This post was written by Sarah Roller and Raqiyyah R. Pippins.

On March 26, 2010, the Food & Drug Administration (FDA), issued a final rule titled, "Listing of Color Additives Exempt From Certification; Bismuth Citrate,”  amending the color additive regulations to increase the permitted use level of bismuth citrate as a color additive in cosmetics intended for coloring hair on the scalp.

This regulation follows the initial notice published by FDA on February 25, 2008, which announced that a color additive petition (CAP 8c0286) had been filed by Combe, Inc. to amend the color additive regulations at 21 CFR 73.2110 for bismuth citrate to increase the maximum permitted use level of bismuth citrate as a color additive in cosmetics intended for coloring hair on the scalp from 0.5 percent (weight per volume (w/v)) to 2.0 percent (w/v).  Bismuth citrate is commonly used as an active ingredient in hair dyes used to darken hair on the scalp.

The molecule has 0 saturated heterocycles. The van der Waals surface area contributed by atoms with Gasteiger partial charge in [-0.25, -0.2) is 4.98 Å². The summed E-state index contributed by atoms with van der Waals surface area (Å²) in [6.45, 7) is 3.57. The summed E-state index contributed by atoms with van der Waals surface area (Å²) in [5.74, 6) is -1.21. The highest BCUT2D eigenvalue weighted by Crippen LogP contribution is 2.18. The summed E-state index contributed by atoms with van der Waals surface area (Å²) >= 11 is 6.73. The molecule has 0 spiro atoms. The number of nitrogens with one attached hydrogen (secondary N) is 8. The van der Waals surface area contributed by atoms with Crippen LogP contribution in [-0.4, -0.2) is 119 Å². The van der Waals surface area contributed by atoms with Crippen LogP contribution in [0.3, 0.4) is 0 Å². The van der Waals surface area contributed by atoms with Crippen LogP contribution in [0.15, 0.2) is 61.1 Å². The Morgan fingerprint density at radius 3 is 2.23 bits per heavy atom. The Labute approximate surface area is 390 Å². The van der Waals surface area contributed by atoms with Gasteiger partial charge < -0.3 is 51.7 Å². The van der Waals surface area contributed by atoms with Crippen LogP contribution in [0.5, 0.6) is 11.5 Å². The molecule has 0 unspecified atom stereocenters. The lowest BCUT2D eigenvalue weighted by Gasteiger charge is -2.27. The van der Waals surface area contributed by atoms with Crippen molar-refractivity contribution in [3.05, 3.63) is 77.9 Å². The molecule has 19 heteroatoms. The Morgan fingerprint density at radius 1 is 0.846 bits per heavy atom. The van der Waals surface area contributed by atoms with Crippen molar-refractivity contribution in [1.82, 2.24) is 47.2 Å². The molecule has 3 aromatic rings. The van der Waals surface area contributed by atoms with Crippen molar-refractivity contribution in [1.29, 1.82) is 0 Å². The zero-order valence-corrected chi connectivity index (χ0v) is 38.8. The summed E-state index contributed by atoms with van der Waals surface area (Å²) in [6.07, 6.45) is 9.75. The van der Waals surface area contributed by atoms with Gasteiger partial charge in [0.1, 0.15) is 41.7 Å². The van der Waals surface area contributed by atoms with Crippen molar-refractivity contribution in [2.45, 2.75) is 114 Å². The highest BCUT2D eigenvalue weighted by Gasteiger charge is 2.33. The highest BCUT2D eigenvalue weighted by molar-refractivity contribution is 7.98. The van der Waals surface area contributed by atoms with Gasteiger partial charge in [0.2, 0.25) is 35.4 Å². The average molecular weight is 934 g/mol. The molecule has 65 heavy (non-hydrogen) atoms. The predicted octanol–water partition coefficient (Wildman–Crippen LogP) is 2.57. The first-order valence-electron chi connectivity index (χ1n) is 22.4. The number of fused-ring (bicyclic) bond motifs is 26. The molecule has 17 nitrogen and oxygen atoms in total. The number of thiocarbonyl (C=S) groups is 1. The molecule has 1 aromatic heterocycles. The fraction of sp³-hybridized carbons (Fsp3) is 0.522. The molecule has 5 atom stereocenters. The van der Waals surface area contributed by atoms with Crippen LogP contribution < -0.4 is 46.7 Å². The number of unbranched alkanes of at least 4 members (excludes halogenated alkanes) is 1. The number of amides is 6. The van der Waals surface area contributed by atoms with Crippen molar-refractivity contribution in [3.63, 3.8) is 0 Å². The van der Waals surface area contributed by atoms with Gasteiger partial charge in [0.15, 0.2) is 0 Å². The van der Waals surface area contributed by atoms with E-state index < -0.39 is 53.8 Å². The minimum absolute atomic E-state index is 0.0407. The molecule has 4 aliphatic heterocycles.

After reviewing the data in the petition and other materials related to the safety of the use of bismuth citrate as a color additive in cosmetics intended for coloring hair on the scalp, FDA concluded that use of bismuth citrate at levels up to 2.0 percent (w/v) “is safe and…will achieve its intended technical effect.” The rule will go into effect on April 27, 2010, "except as to any provisions that may be stayed by the filing of proper objections."

More information about the regulation, including information on submitting objections or requests for hearings, is available here.